‘I will not be defined by it’ | Why I am rowing the Pacific Ocean
It has taken some time for me to come to terms with writing this statement as it means putting myself out there, but I feel it’s time to try and help others understand. I hope my words are a means for others to learn and hopefully take comfort from if they are in a similar situation.
It’s a strange situation to put these words to paper as I still feel the shame about not being able to stop my father from killing himself all those years back. I still have an embarrassment about even mentioning the shame – I think I did all I could back then, but that’s the point. I continue to question my actions all these years later!
I just do not understand how any father could do that
My father was an alcoholic. He decided that drink was more powerful than the pull of his family and chose it again and again over his wife and four sons. He destroyed the small number of positive memories that had been created for us, and to this day I just do not understand how any father could do that to his sons.
For as long as I remember my father always drunk. It was always a key part of his life and always came first even when he still could function normally. His time was always spent elsewhere rather than interacting and spending quality time with us.
To this day I have limited memories of my childhood and early adult life having; I blocked out most things from that time of my life. It’s not fair to have lost so much. The glimpses that come through most clear are negative, I revisit from time to time and ask why I was the one who had to deal with what happened. I ask how a father could treat his son like that.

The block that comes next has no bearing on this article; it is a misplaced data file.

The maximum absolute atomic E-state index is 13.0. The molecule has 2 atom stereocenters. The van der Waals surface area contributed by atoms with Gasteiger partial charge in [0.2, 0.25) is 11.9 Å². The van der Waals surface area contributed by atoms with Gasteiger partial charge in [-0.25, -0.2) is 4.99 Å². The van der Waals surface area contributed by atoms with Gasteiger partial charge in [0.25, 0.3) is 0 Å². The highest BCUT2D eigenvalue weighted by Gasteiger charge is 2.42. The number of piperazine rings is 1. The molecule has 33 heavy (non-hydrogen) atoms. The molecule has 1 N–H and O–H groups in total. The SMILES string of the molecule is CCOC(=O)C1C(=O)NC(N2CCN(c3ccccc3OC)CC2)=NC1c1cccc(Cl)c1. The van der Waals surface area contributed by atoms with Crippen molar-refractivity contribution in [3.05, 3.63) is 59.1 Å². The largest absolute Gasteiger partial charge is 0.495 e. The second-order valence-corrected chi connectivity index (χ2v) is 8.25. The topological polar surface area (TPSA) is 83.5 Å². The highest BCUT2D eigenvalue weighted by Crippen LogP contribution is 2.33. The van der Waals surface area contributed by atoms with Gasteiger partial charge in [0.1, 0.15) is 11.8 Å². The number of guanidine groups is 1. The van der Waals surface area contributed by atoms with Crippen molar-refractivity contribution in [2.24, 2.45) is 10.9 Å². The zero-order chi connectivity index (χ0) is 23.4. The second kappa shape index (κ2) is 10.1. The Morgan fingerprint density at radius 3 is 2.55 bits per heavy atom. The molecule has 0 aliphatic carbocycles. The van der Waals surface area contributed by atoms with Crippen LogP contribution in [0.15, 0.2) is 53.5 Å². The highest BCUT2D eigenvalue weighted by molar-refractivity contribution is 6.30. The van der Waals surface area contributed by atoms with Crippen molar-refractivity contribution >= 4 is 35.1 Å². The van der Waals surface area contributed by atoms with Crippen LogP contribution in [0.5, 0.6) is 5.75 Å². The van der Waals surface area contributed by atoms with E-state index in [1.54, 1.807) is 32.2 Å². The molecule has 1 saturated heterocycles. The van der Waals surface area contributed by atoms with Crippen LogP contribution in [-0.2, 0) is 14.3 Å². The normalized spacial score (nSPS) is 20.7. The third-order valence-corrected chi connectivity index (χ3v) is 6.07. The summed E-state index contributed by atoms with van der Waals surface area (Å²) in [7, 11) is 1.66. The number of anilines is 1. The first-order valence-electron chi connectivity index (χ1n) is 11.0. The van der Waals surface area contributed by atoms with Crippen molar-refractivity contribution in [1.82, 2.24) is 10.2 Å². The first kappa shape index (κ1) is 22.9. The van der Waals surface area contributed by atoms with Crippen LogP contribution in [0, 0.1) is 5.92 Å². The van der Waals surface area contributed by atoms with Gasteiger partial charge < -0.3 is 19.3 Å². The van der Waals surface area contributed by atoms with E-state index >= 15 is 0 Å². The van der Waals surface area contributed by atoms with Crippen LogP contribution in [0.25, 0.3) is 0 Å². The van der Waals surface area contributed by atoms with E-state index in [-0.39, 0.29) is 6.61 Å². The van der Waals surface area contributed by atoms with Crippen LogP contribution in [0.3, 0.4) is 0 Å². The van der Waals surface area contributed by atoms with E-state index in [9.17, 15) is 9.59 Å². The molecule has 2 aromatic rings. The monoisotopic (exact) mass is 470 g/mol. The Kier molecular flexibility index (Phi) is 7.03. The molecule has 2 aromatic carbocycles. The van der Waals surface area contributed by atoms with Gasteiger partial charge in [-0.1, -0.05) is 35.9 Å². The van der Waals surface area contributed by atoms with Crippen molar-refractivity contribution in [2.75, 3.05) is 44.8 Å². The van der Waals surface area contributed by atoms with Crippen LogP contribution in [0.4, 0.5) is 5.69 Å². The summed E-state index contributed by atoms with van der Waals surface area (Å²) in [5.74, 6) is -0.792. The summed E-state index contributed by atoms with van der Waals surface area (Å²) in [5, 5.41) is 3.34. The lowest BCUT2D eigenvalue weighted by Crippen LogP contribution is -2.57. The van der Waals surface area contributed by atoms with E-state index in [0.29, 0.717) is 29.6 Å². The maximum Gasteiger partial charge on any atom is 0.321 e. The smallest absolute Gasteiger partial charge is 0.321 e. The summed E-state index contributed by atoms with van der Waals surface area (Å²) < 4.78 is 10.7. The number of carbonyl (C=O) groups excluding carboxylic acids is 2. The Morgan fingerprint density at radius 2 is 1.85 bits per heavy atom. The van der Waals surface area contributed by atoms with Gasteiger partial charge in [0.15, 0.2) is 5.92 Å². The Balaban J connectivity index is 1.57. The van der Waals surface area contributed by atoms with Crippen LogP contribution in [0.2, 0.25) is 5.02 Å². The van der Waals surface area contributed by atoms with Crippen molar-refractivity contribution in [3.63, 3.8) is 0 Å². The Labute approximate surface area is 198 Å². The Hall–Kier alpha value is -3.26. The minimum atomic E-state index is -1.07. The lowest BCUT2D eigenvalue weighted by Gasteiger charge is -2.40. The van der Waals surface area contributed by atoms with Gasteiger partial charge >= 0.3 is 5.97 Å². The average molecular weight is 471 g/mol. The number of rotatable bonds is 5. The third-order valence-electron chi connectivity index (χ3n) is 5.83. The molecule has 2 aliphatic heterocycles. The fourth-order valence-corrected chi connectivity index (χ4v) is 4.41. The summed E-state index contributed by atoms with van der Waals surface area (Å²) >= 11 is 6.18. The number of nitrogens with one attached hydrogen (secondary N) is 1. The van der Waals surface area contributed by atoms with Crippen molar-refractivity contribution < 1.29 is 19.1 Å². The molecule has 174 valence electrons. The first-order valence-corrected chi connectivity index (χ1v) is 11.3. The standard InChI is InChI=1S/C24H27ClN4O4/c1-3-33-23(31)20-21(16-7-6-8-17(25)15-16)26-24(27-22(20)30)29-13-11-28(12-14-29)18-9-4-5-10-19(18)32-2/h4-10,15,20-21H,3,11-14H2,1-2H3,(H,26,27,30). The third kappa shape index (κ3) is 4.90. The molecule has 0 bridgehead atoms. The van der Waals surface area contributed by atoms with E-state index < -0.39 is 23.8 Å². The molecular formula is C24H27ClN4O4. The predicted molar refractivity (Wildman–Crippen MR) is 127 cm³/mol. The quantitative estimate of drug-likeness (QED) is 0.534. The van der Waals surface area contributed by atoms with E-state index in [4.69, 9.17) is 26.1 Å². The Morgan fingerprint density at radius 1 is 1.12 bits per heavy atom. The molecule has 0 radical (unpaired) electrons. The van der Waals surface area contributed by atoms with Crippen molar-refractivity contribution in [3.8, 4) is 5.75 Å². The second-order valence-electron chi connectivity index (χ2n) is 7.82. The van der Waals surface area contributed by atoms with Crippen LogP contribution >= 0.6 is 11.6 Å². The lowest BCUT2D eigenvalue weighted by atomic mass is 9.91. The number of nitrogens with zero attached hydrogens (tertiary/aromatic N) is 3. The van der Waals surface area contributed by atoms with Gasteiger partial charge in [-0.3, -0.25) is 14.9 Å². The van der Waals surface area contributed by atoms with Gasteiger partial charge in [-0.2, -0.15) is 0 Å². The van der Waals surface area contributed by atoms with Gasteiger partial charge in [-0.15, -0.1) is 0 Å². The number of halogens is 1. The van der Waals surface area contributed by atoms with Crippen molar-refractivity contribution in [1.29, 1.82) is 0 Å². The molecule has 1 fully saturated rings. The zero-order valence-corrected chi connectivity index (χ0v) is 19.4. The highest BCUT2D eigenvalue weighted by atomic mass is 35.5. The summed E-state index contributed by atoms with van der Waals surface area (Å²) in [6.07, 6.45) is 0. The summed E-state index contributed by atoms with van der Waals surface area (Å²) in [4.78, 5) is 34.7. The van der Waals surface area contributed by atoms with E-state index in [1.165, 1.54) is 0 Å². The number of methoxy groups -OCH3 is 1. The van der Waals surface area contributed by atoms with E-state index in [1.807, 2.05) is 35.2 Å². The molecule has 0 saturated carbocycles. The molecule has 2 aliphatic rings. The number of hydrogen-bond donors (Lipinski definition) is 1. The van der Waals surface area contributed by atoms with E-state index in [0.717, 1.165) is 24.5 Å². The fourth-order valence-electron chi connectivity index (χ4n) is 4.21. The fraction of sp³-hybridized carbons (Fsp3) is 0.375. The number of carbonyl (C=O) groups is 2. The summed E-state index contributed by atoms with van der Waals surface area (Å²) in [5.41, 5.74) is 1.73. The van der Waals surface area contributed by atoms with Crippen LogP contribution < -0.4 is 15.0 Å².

I desperately wanted to hide from the world
It is a strange feeling to have to ask your girlfriend (now my wife) about what really happened and to feel embarrassed and ashamed that she had to be part of that journey. I desperately wanted to hide from the world.
I would leave the house after cleaning my father up or making sure he was alright and pretending everything was okay to my friends. I always knew that I had to return home again not knowing what I would find.
The positive thing to come out of this experience is that I have learned to not be defined by what happened in my childhood. I have made sure I would not follow my father’s path and have used my experiences to drive me to achieve certain aims in life. I also feel truly blessed to have a great wife and loving family alongside me.
I would be a liar if I said it does not affect me at times – there have been times when I have chosen to not have a drink or make a bet as I have been scared: I could end up the same way as my father. I know I continue to need more reassurance at times about how much my family love me. It is a crazy situation, and I could not possibly ask for more than they already give me.
I want to share my story and ‘give back’
I now know it is time to say enough is enough and pass on the message to others that it okay to feel as I do. There are means and people who can support and guide you through these feelings and the harder times.
Some friends and I have formed a team and challenged ourselves for June 2024 to row across the Pacific over 40 days as part of the Talisker Whisky Challenge event. We have also created a website Itsallinthemind to help raise funds for both Nacoa and Mind through team sponsorship.
This is a huge endeavour for the team but, as a COA and after a life of achievement, I now want to share my story and ‘give back’ by raising important funds for these charities. Our race progress will be posted on the website and social media channels, as the team and I complete the race and make our dreams a reality and help all adventurers conquer their challenges and raise awareness and valuable funds for Nacoa.
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